Friday, September 24, 2004

Microsoft making it easier finding data on hardrives

July 12, 2004

Microsoft is developing new technology to allow users finding information stored on hard drives easily, such as e-mails, certain documents and various data files.

On the other hand, Google is reportedly working on similar technology to allow faster and more relevant searches of information stored on personal computers.

"We are collaborating together across groups," Raikes told a group of reporters Thursday, adding that existing search functions within Office programs were already advanced enough to deliver relevant information to users.

Asked if the Office division, which Raikes oversees, was pursuing a specific search strategy, Raikes said that there was no specific effort but that his group was working with Microsoft Research and other divisions to enhance information retrieval in Office.

Office is Microsoft's second-largest division after Windows, offering a system of programs for business tasks. As a result, it generates and retrieves much of the information stored on computer hard drives.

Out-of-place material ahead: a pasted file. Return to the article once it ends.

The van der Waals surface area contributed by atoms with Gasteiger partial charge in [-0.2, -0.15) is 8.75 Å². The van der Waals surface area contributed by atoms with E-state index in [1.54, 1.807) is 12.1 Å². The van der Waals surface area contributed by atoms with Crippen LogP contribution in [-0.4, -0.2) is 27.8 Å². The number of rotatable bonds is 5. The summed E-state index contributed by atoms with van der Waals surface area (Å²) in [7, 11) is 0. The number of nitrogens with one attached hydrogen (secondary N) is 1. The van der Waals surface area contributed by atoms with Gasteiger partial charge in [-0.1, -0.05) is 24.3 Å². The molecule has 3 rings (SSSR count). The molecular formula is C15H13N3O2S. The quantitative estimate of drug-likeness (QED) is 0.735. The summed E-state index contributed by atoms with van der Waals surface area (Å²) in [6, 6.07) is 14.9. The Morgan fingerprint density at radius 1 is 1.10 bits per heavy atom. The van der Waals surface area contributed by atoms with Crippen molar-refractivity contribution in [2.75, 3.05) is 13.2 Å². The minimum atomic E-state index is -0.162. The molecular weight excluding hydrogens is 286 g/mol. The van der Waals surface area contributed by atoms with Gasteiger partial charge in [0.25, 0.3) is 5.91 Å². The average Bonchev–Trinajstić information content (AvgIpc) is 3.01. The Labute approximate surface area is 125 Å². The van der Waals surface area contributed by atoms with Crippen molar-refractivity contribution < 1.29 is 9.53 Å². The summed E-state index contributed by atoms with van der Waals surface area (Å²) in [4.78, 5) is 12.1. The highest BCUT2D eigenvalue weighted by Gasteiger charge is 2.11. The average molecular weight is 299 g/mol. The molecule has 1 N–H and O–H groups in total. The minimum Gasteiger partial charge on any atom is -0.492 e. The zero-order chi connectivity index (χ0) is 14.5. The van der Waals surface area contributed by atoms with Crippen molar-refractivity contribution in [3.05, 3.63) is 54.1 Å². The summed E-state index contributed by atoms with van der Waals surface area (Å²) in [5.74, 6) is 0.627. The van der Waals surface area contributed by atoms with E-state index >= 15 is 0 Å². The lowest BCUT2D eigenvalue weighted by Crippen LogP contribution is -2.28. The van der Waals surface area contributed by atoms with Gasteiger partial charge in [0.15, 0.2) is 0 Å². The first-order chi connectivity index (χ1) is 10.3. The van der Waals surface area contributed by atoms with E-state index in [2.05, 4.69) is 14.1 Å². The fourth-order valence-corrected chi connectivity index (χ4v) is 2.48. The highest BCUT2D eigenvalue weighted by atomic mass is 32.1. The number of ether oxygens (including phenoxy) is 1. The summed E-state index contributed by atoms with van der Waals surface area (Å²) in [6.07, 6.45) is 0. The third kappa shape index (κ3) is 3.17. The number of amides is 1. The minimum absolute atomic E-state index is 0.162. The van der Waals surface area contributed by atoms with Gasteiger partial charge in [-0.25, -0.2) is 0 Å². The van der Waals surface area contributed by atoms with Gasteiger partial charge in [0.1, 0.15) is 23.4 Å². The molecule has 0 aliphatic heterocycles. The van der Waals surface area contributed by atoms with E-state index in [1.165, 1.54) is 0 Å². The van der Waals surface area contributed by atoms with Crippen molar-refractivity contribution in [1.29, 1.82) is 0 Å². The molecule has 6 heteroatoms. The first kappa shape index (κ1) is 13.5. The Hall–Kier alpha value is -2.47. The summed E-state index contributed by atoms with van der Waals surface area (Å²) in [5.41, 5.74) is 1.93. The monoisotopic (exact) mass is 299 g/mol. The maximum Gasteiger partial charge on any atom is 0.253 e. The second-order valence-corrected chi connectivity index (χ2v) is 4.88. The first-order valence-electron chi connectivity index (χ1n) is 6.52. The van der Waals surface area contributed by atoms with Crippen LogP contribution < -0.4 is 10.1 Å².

Third-party software providers, such as Lookout Software, have attracted a large following of users by offering an add-on to Outlook, Microsoft's e-mail, contacts and scheduling program, that allows faster and more efficient searches of such information.

Redmond, Wash.-based Microsoft's research arm has also been working on an information-retrieval technology called "Stuff I've Seen" that gives users an instant snapshot of information that they have used on a PC.

Asked if search functions would be integrated with Office, Raikes said that his group was "always working" on improving the functionality of Office and was not working on a specific time frame to compete against Google.

Search experts have identified local hard drive search as the next battleground among search providers.

X1 Technologies is offering a $99 software program called X1 Search that indexes and delivers nearly instant search results of information stored on hard drives, including e-mail and attachments. X1 was conceived by Idealab founder Bill Gross.

Source: ZD Net


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